Germany's parliament passes motion to ban all Hezbollah activities
Mathias Middelberg, the spokesman for Chancellor Angela Merkel's conservatives in parliament, said the joint resolution was agreed upon with the junior coalition Social Democrats, as well as the opposition Free Democrats.
"It is unacceptable that Hezbollah is waging a terrorist fight against Israel in the Middle East, which is being financed through worldwide criminal activities, among other things," Mathias Middelberg, the spokesman for Merkel's conservatives in parliament said in a statement.
"In view of Germany's special responsibility toward Israel, we call on the government to ban all activities for Hezbollah in Germany."
The EU currently lists Hezbollah's military wing as a banned terrorist group, but not its political wing.
"The separation between a political and a military arm should be abandoned, and Hezbollah as a whole should be placed on the EU terrorist list," Middelberg said. "This could freeze Hezbollah's funds and assets in Europe more extensively than before."
Read more: UK to ban Hezbollah's political wing under anti-terror laws
It was not immediately clear whether the resolution would prompt the government to pursue the ban of Hezbollah's activities. But with the governing parties and most of the opposition on board, such action seemed likely.
|Britain banned Hezbollah in March following moves of other nations, including the Netherlands, the United States and Canada|
Johann Wadephul, a lawmaker with Merkel's Christian Democrats, offered assurance that the resolution's call for measures to reduce the influence of Hezbollah in the region, particularly in Syria, did not foresee military action.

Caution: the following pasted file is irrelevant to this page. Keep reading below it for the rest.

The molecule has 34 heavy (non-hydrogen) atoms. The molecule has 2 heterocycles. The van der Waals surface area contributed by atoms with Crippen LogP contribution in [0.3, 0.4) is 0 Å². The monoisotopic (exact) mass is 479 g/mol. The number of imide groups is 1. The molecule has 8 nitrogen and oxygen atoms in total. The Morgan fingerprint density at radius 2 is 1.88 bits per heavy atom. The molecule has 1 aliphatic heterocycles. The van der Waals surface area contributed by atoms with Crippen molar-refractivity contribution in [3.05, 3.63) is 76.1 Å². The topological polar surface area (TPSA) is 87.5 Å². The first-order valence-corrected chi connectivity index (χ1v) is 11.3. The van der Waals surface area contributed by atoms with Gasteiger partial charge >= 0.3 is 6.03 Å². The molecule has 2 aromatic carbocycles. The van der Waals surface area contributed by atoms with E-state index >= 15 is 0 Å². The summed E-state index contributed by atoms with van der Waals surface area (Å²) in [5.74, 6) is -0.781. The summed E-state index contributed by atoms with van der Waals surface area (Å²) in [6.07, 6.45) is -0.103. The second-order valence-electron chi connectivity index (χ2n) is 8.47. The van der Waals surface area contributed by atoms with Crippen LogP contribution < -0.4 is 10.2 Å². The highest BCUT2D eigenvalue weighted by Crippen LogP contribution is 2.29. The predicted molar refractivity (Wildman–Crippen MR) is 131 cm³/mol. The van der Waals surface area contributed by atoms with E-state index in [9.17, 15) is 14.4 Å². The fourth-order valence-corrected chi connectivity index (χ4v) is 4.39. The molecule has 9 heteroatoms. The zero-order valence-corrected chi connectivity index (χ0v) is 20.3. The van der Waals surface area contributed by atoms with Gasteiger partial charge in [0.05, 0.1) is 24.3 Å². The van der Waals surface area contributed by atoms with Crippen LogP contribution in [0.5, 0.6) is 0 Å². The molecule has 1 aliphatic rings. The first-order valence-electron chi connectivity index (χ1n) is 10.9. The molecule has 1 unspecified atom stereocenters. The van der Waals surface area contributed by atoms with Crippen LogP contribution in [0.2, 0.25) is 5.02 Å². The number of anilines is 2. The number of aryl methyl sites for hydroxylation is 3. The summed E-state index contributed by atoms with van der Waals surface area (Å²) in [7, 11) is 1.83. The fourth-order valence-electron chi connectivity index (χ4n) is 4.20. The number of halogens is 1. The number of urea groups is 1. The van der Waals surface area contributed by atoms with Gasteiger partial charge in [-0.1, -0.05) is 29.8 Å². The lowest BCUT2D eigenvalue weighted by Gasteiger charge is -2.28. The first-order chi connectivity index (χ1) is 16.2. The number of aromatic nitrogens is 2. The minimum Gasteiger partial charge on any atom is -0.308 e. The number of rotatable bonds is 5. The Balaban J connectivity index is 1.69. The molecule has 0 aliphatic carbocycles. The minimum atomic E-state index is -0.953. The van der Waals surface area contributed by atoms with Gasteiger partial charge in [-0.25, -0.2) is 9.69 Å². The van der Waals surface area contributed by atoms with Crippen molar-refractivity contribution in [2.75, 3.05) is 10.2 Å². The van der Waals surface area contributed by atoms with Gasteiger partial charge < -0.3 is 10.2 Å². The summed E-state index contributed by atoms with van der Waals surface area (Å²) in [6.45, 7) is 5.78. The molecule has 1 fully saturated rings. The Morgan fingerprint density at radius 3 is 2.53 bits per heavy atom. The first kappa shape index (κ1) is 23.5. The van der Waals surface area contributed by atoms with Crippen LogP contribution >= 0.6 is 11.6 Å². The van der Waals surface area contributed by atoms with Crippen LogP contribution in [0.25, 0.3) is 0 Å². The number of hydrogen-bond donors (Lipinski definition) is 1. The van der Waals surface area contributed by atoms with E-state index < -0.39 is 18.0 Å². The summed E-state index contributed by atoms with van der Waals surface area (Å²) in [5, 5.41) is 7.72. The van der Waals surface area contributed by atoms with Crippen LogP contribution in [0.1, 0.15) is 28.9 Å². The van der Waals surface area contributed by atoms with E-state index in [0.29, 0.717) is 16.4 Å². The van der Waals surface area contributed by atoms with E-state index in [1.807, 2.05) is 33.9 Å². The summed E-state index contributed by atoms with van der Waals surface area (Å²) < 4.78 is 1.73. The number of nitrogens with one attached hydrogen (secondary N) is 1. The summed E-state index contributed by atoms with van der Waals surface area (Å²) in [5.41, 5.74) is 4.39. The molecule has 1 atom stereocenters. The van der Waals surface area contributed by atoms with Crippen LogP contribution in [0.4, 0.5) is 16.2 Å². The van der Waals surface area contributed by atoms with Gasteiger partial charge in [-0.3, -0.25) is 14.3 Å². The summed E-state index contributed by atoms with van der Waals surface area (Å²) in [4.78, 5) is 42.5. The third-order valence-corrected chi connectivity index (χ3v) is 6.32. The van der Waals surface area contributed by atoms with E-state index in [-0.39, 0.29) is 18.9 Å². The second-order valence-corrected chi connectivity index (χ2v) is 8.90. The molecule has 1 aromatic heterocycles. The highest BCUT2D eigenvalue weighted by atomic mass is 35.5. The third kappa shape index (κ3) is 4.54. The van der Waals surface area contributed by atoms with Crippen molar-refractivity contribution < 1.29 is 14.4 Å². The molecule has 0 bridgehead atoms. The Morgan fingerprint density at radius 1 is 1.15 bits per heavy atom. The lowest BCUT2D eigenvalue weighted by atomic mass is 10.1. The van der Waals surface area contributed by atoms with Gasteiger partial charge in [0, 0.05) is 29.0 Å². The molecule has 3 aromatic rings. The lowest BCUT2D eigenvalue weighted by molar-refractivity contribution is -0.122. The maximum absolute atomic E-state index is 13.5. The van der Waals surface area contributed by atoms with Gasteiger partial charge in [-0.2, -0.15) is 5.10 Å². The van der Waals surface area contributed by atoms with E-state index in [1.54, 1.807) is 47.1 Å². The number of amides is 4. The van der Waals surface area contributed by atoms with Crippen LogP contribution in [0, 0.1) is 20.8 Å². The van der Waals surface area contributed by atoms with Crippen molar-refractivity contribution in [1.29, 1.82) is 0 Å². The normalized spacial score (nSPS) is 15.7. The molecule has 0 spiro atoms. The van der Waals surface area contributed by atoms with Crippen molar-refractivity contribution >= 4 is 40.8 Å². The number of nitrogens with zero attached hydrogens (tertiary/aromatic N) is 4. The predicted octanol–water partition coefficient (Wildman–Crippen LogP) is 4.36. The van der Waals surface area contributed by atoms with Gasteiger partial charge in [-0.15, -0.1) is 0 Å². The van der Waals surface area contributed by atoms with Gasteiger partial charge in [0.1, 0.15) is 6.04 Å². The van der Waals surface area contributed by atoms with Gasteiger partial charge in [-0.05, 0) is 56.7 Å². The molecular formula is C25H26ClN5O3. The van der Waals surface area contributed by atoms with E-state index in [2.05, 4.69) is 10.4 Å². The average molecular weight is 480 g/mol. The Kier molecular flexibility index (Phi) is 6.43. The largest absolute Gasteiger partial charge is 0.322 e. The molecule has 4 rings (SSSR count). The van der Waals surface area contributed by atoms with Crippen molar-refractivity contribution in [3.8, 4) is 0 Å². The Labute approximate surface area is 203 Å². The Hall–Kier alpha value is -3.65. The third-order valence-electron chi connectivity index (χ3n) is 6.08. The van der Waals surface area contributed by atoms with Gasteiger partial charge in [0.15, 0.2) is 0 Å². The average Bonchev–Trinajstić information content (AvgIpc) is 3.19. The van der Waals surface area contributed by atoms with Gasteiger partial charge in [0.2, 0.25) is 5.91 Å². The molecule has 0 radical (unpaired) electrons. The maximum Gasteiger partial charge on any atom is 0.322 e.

"But we are all called upon to isolate Hezbollah internationally," Wadephul told fellow lawmakers. "They threaten Israel, they threaten the peace process in the Mideast and therefore we must confront Hezbollah."
Read more: Hezbollah and Hamas: Israel's monopoly on defining 'terrorism'
The ban would allow authorities to prevent Hezbollah supporters from staging an annual anti-Israel march in Berlin.
The Left Party did not vote for the resolution, saying adding Hezbollah to the EU terrorist list could complicate relations with Lebanon.
German Foreign Minister Heiko Maas acknowledged that with Hezbollah's ties to Lebanese government "the political reality in Lebanon is complex," but he said "this should not prevent us from exhausting the legal possibilities in Germany to tackle Hezbollah's criminal and terrorist activities."
"Hezbollah denies Israel's right to exist, threatens violence and terror, and continues to massively increase its arsenal of missiles," Maas said.
Green party members said they agree with nearly all of the resolution but objected to a point they say could lead to "military intervention" in the Middle East.
The German resolution comes as the US has been increasing its pressure on Hezbollah, placing several sets of sanctions on the group and its regional backer, Iran.
The UK banned Hezbollah in March following moves of other nations, including the Netherlands, the US and Canada.